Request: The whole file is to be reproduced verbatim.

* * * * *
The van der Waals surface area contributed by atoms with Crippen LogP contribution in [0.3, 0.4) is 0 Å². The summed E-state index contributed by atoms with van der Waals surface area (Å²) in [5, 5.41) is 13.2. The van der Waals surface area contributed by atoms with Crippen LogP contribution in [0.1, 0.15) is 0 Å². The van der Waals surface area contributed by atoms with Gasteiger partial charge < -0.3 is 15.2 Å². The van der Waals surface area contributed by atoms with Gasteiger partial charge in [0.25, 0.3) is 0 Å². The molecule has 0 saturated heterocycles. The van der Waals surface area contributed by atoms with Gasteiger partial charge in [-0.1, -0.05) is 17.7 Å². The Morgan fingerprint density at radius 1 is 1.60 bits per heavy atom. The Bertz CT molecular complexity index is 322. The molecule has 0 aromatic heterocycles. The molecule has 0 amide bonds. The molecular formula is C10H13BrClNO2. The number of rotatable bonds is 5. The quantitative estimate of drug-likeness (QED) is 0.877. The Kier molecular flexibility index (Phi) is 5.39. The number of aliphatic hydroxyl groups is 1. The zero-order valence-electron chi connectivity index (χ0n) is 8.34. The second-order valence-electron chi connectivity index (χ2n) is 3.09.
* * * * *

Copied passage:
The van der Waals surface area contributed by atoms with Crippen LogP contribution in [0.3, 0.4) is 0 Å². The summed E-state index contributed by atoms with van der Waals surface area (Å²) in [5, 5.41) is 13.2. The van der Waals surface area contributed by atoms with Crippen LogP contribution in [0.1, 0.15) is 0 Å². The van der Waals surface area contributed by atoms with Gasteiger partial charge < -0.3 is 15.2 Å². The van der Waals surface area contributed by atoms with Gasteiger partial charge in [0.25, 0.3) is 0 Å². The molecule has 0 saturated heterocycles. The van der Waals surface area contributed by atoms with Gasteiger partial charge in [-0.1, -0.05) is 17.7 Å². The Morgan fingerprint density at radius 1 is 1.60 bits per heavy atom. The Bertz CT molecular complexity index is 322. The molecule has 0 aromatic heterocycles. The molecule has 0 amide bonds. The molecular formula is C10H13BrClNO2. The number of rotatable bonds is 5. The quantitative estimate of drug-likeness (QED) is 0.877. The Kier molecular flexibility index (Phi) is 5.39. The number of aliphatic hydroxyl groups is 1. The zero-order valence-electron chi connectivity index (χ0n) is 8.34. The second-order valence-electron chi connectivity index (χ2n) is 3.09.